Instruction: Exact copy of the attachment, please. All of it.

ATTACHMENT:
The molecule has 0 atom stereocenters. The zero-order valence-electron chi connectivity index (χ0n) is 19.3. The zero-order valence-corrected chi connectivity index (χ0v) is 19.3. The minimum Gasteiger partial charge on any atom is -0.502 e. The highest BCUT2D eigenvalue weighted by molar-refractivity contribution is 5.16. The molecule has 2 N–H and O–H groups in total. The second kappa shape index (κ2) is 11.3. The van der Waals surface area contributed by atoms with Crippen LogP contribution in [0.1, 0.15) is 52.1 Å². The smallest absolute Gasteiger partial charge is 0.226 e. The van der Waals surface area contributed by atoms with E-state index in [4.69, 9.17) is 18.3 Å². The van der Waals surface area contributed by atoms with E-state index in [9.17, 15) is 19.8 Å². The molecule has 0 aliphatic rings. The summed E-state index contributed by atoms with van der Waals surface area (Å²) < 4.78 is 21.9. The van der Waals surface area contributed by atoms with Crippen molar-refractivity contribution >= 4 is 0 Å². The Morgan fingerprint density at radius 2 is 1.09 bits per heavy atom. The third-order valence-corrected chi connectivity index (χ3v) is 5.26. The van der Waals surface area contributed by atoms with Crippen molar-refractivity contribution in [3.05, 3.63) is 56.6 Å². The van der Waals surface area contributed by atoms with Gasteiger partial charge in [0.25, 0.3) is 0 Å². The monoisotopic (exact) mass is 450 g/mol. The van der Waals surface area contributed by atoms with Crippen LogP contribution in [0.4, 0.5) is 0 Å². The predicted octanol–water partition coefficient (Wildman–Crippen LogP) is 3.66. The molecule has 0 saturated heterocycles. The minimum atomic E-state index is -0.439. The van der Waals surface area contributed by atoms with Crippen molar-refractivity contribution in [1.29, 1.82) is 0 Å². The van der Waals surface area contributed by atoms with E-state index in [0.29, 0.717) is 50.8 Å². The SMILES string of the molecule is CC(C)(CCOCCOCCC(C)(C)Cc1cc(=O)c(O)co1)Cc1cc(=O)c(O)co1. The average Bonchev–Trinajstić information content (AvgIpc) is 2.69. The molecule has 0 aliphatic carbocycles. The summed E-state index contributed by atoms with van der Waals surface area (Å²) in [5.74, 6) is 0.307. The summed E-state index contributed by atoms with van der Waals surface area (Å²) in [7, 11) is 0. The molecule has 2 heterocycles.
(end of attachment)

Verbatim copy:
The molecule has 0 atom stereocenters. The zero-order valence-electron chi connectivity index (χ0n) is 19.3. The zero-order valence-corrected chi connectivity index (χ0v) is 19.3. The minimum Gasteiger partial charge on any atom is -0.502 e. The highest BCUT2D eigenvalue weighted by molar-refractivity contribution is 5.16. The molecule has 2 N–H and O–H groups in total. The second kappa shape index (κ2) is 11.3. The van der Waals surface area contributed by atoms with Crippen LogP contribution in [0.1, 0.15) is 52.1 Å². The smallest absolute Gasteiger partial charge is 0.226 e. The van der Waals surface area contributed by atoms with E-state index in [4.69, 9.17) is 18.3 Å². The van der Waals surface area contributed by atoms with E-state index in [9.17, 15) is 19.8 Å². The molecule has 0 aliphatic rings. The summed E-state index contributed by atoms with van der Waals surface area (Å²) < 4.78 is 21.9. The van der Waals surface area contributed by atoms with Crippen molar-refractivity contribution >= 4 is 0 Å². The Morgan fingerprint density at radius 2 is 1.09 bits per heavy atom. The third-order valence-corrected chi connectivity index (χ3v) is 5.26. The van der Waals surface area contributed by atoms with Crippen molar-refractivity contribution in [3.05, 3.63) is 56.6 Å². The van der Waals surface area contributed by atoms with Gasteiger partial charge in [0.25, 0.3) is 0 Å². The monoisotopic (exact) mass is 450 g/mol. The van der Waals surface area contributed by atoms with Crippen LogP contribution in [0.4, 0.5) is 0 Å². The predicted octanol–water partition coefficient (Wildman–Crippen LogP) is 3.66. The molecule has 0 saturated heterocycles. The minimum atomic E-state index is -0.439. The van der Waals surface area contributed by atoms with Crippen molar-refractivity contribution in [1.29, 1.82) is 0 Å². The van der Waals surface area contributed by atoms with E-state index in [0.29, 0.717) is 50.8 Å². The SMILES string of the molecule is CC(C)(CCOCCOCCC(C)(C)Cc1cc(=O)c(O)co1)Cc1cc(=O)c(O)co1. The average Bonchev–Trinajstić information content (AvgIpc) is 2.69. The molecule has 0 aliphatic carbocycles. The summed E-state index contributed by atoms with van der Waals surface area (Å²) in [5.74, 6) is 0.307. The summed E-state index contributed by atoms with van der Waals surface area (Å²) in [7, 11) is 0. The molecule has 2 heterocycles.